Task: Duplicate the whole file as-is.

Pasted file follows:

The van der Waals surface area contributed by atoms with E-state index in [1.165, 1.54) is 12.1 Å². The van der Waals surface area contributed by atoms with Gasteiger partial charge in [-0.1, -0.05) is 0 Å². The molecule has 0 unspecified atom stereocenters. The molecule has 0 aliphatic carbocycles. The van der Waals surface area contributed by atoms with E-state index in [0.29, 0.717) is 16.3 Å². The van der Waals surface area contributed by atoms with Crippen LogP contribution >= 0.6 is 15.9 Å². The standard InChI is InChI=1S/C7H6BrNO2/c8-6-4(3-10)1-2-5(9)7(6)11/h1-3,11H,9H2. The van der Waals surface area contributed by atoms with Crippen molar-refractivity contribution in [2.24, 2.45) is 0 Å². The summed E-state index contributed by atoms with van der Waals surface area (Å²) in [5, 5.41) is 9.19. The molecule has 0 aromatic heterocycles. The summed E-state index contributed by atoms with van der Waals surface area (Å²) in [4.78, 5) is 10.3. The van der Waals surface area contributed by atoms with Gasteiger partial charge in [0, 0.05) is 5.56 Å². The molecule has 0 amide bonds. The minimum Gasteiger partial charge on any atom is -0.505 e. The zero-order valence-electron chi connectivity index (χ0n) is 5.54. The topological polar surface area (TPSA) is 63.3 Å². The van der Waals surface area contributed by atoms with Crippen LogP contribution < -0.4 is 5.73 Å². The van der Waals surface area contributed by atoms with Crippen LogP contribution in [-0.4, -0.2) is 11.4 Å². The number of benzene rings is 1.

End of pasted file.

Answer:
The van der Waals surface area contributed by atoms with E-state index in [1.165, 1.54) is 12.1 Å². The van der Waals surface area contributed by atoms with Gasteiger partial charge in [-0.1, -0.05) is 0 Å². The molecule has 0 unspecified atom stereocenters. The molecule has 0 aliphatic carbocycles. The van der Waals surface area contributed by atoms with E-state index in [0.29, 0.717) is 16.3 Å². The van der Waals surface area contributed by atoms with Crippen LogP contribution >= 0.6 is 15.9 Å². The standard InChI is InChI=1S/C7H6BrNO2/c8-6-4(3-10)1-2-5(9)7(6)11/h1-3,11H,9H2. The van der Waals surface area contributed by atoms with Crippen molar-refractivity contribution in [2.24, 2.45) is 0 Å². The summed E-state index contributed by atoms with van der Waals surface area (Å²) in [5, 5.41) is 9.19. The molecule has 0 aromatic heterocycles. The summed E-state index contributed by atoms with van der Waals surface area (Å²) in [4.78, 5) is 10.3. The van der Waals surface area contributed by atoms with Gasteiger partial charge in [0, 0.05) is 5.56 Å². The molecule has 0 amide bonds. The minimum Gasteiger partial charge on any atom is -0.505 e. The zero-order valence-electron chi connectivity index (χ0n) is 5.54. The topological polar surface area (TPSA) is 63.3 Å². The van der Waals surface area contributed by atoms with Crippen LogP contribution < -0.4 is 5.73 Å². The van der Waals surface area contributed by atoms with Crippen LogP contribution in [-0.4, -0.2) is 11.4 Å². The number of benzene rings is 1.